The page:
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By TexasJim
#2290928
Wow! I never thought I would see a pic of your Virgin T160. No add-ons, no mods. A job well done! Glad the youngster-ette followed in your hallowed footsteps. TexasJim
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By Ron Mc
#2290931
gotta start somewhere, bro :mrgreen:

and how about that dashboard bar, now in it's third application
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notice in the first application, with slidetrax help, used the johnny bar feet for my daughter's foot pegs
By impulse
#2290949
Have you considered a canoe?

Not as zoomy as a kayak, but a lot more flexibility for seating, loading it up and heading off for a camping adventure, etc.

If you do try out a canoe, I suggest getting a long double bladed kayak paddle. I found them to be a lot handier than a single bladed canoe paddle.
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By TexasJim
#2290950
Jbuggs: One of my Winter Texan neighbors has a Vibe tandem yak that has front and rear seat positions, plus a center seat spot for solo kayaking. I works great for him and his spouse, and they're not little people. I see Vibe has a 12 and 13 foot tandem. Worth a look. TexasJim
By Tombo
#2290952
impulse wrote:Have you considered a canoe?

Not as zoomy as a kayak, but a lot more flexibility for seating, loading it up and heading off for a camping adventure, etc.

If you do try out a canoe, I suggest getting a long double bladed kayak paddle. I found them to be a lot handier than a single bladed canoe paddle.


That is why I suggested the Native Ultimate. It is a canoe/kayak hybrid.
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By Ron Mc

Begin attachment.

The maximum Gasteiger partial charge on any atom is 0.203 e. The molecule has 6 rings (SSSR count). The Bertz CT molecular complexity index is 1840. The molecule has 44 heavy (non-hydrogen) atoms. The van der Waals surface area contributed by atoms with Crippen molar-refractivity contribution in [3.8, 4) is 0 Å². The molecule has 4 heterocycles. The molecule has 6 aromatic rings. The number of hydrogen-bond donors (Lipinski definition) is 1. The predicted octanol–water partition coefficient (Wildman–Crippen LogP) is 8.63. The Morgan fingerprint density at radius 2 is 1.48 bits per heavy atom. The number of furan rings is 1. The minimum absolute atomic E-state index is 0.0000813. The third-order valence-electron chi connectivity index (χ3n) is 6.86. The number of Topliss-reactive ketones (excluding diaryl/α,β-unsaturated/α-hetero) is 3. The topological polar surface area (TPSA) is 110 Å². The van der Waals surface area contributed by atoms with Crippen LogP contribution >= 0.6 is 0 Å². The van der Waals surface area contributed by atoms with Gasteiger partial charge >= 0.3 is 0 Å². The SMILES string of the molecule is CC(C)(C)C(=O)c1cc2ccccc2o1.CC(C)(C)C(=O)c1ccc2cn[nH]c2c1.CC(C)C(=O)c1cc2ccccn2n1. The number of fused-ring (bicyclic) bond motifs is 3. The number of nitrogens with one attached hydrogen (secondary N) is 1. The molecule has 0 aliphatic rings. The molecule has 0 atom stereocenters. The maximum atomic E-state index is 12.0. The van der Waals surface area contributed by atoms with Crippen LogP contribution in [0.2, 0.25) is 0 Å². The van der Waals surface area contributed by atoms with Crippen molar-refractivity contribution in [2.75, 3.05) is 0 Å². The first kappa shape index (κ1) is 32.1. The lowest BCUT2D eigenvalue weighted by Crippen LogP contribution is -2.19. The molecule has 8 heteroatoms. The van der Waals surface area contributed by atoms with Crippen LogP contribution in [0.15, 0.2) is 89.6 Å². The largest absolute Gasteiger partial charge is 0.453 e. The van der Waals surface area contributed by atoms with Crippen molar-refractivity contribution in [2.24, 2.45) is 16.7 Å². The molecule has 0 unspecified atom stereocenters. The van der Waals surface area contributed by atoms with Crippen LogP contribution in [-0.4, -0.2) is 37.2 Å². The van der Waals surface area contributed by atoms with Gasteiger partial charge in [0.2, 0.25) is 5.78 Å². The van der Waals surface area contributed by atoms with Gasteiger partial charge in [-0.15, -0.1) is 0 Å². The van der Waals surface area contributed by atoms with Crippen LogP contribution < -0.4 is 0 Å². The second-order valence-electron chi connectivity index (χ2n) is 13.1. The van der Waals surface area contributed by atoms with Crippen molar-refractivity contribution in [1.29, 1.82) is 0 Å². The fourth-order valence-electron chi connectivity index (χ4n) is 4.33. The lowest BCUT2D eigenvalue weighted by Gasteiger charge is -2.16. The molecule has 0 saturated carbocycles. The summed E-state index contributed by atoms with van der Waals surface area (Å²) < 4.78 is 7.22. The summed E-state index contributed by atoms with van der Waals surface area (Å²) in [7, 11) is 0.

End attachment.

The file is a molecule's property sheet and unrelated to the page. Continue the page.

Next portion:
#2290953
Tombo wrote:
impulse wrote:...
That is why I suggested the Native Ultimate. It is a canoe/kayak hybrid.

correct, and a bit more stable and wind-slippery. Also NuCanoe
By Dlgeis
#2290962
I would seriously consider two yaks. Kids pick up the paddling part really easily. You will be there if she needs assistance and when she can’t come along you will still have a kayak that works well solo. She can start out with a very economical yak and then upgrade if she continues to be interested. Kids like to be the captain of their own ship.


Sent from my iPhone using Tapatalk
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By Ron Mc
#2290964
The first use of a trolley on my T160 was tying off my daughter's bow line and sending it to the stern of my boat, so I could tow to steer her down a strong wind - trolley was really helpful completing the task in deep water.
Didn't take long to solve the wincock problem in her Redfish 10 with a skeg addition, because she hated being towed at 10-y-o.
Here, she's 18, and happen to have this photo of her gliding downwind on Boerne City Lake.
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But the lightweight Redfish 10 has also proved to be a good borrow and mothership boat for (lean) grown-ups in the long run.
My buddy Lou paddled it over 10 mi this day on Arroyo Colorado and Rattlesnake Bay